Comments Off on Seminar on BOI promotion with a full house of Bangkok business professionals
FRANK Legal & Tax hosted a seminar on BOI Promotion for Tech Startups, attended by a full house of businesspeople working in the tech and digital sectors in Bangkok.
The event provided an opportunity to explore BOI promotion related to the tech industry in Thailand and gave insights into the various BOI categories that are relevant to IT, software development and tech business.
The audience asked a number of questions based on their own experiences of planning or trying to pursue BOI promotion in Thailand.
The event was a success, drawing attention to the importance of the rule of law in doing business in Thailand, and raising awareness of the ways in which business people in Bangkok can take advantage of BOI promotion.
FRANK Legal & Tax looks forward to continuing events related to important legal issues and we welcome any questions you may have about doing business in Thailand by contacting us at [email protected]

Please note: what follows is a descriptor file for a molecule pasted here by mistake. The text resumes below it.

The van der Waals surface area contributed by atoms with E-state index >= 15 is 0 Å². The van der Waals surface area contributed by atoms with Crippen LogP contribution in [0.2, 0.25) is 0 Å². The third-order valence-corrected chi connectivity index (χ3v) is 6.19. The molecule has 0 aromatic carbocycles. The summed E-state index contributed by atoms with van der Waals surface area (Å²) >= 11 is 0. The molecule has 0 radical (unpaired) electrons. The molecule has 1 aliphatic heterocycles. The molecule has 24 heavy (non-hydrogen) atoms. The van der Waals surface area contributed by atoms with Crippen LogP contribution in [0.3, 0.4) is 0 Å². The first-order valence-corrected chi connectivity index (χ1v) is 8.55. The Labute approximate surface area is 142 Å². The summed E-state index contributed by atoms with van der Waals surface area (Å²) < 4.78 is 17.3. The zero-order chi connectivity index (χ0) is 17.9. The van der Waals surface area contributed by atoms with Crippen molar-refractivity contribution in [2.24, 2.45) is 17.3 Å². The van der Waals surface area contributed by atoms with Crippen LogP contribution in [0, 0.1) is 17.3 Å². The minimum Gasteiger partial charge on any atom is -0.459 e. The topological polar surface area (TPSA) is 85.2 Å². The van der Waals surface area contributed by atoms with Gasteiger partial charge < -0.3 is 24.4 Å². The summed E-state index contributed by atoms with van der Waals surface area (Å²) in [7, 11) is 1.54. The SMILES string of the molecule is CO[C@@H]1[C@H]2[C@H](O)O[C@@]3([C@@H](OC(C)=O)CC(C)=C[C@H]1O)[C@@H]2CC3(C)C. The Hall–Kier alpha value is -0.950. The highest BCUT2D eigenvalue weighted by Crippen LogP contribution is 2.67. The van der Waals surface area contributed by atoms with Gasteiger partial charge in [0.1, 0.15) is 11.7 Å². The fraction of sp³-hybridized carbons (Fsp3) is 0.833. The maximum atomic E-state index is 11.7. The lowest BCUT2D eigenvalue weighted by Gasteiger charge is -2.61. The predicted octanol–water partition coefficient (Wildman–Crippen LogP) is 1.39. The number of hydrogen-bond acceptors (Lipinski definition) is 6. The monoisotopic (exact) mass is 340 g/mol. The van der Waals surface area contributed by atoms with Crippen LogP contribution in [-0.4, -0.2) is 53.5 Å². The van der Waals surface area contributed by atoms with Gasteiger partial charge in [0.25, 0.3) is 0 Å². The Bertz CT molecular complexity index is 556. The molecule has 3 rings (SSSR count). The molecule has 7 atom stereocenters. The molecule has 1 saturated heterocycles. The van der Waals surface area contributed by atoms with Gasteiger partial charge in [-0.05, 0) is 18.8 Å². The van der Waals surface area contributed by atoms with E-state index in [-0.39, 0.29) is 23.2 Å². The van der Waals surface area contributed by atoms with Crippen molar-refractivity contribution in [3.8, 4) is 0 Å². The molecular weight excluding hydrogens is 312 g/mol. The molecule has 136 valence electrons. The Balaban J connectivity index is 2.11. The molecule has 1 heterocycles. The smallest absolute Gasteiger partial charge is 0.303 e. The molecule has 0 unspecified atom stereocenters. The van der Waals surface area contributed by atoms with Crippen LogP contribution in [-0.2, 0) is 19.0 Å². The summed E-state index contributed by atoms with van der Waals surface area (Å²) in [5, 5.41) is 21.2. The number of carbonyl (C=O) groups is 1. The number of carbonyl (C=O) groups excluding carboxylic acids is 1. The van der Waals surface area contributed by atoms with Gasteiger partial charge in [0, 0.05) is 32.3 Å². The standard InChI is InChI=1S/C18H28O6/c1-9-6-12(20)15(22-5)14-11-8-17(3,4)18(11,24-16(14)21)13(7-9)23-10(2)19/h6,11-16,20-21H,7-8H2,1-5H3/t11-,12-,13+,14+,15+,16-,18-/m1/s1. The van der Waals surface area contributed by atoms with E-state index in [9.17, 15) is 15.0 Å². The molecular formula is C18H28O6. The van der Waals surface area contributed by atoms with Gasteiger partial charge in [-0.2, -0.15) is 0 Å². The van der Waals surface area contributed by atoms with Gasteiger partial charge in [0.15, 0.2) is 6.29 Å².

Comments Off on House Registration Book (Tabien Baan)
The house registration certificate Thailand, “Tabien Baan”, is the official resident, house or apartment address registration booklet in Thailand. The house registration book includes the personal information of the persons having their domicile or legal residence at the house or condominium unit in Thailand.
Contrary to what is often presumed by foreigners, this document is not proof of owning a house in Thailand. The Tabien Baan is a document issued by the local municipality (and not the land department) that is part of the official address registration Thailand papers of a home or condo unit. Its practical use is that it proves a person’s place of legal residence (official domicile). A house registration book may state the name of the owner, however in the case of a foreigner owning a house in Thailand who is not a Thai resident, it does not (unless he has official permanent residency in Thailand).
There are two types of Tabien Baan:
The blue tabien baan or blue house registration book (Thor.Ror.14) for Thai nationals (with a blue booklet)
The yellow tabien baan or yellow house registration book (Thor.Ror.13) for foreigners (with a yellow booklet).
Owning a house in Thailand